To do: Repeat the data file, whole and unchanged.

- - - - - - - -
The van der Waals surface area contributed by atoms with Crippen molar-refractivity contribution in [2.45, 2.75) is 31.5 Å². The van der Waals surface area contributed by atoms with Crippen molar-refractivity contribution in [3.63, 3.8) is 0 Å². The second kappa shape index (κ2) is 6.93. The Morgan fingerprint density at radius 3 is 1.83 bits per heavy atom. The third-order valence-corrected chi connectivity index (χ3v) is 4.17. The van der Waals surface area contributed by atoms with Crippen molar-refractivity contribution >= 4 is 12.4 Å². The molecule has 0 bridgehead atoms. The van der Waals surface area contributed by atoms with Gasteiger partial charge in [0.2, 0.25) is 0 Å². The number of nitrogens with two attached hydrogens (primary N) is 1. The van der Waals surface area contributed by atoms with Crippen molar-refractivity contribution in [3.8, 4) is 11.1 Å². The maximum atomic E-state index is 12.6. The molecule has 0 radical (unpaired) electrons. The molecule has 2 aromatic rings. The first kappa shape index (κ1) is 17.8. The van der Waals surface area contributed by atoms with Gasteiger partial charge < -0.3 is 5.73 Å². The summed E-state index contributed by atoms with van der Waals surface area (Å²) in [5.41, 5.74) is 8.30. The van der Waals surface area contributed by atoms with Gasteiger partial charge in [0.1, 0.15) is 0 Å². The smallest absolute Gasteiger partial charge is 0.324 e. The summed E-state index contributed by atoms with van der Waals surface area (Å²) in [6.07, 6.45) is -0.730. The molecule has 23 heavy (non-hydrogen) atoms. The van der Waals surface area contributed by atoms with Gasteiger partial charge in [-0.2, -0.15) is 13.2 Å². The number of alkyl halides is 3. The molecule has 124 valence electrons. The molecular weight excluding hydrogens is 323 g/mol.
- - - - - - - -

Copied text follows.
The van der Waals surface area contributed by atoms with Crippen molar-refractivity contribution in [2.45, 2.75) is 31.5 Å². The van der Waals surface area contributed by atoms with Crippen molar-refractivity contribution in [3.63, 3.8) is 0 Å². The second kappa shape index (κ2) is 6.93. The Morgan fingerprint density at radius 3 is 1.83 bits per heavy atom. The third-order valence-corrected chi connectivity index (χ3v) is 4.17. The van der Waals surface area contributed by atoms with Crippen molar-refractivity contribution >= 4 is 12.4 Å². The molecule has 0 bridgehead atoms. The van der Waals surface area contributed by atoms with Gasteiger partial charge in [0.2, 0.25) is 0 Å². The number of nitrogens with two attached hydrogens (primary N) is 1. The van der Waals surface area contributed by atoms with Crippen molar-refractivity contribution in [3.8, 4) is 11.1 Å². The maximum atomic E-state index is 12.6. The molecule has 0 radical (unpaired) electrons. The molecule has 2 aromatic rings. The first kappa shape index (κ1) is 17.8. The van der Waals surface area contributed by atoms with Gasteiger partial charge < -0.3 is 5.73 Å². The summed E-state index contributed by atoms with van der Waals surface area (Å²) in [5.41, 5.74) is 8.30. The van der Waals surface area contributed by atoms with Gasteiger partial charge in [0.1, 0.15) is 0 Å². The smallest absolute Gasteiger partial charge is 0.324 e. The summed E-state index contributed by atoms with van der Waals surface area (Å²) in [6.07, 6.45) is -0.730. The molecule has 23 heavy (non-hydrogen) atoms. The van der Waals surface area contributed by atoms with Gasteiger partial charge in [-0.2, -0.15) is 13.2 Å². The number of alkyl halides is 3. The molecule has 124 valence electrons. The molecular weight excluding hydrogens is 323 g/mol.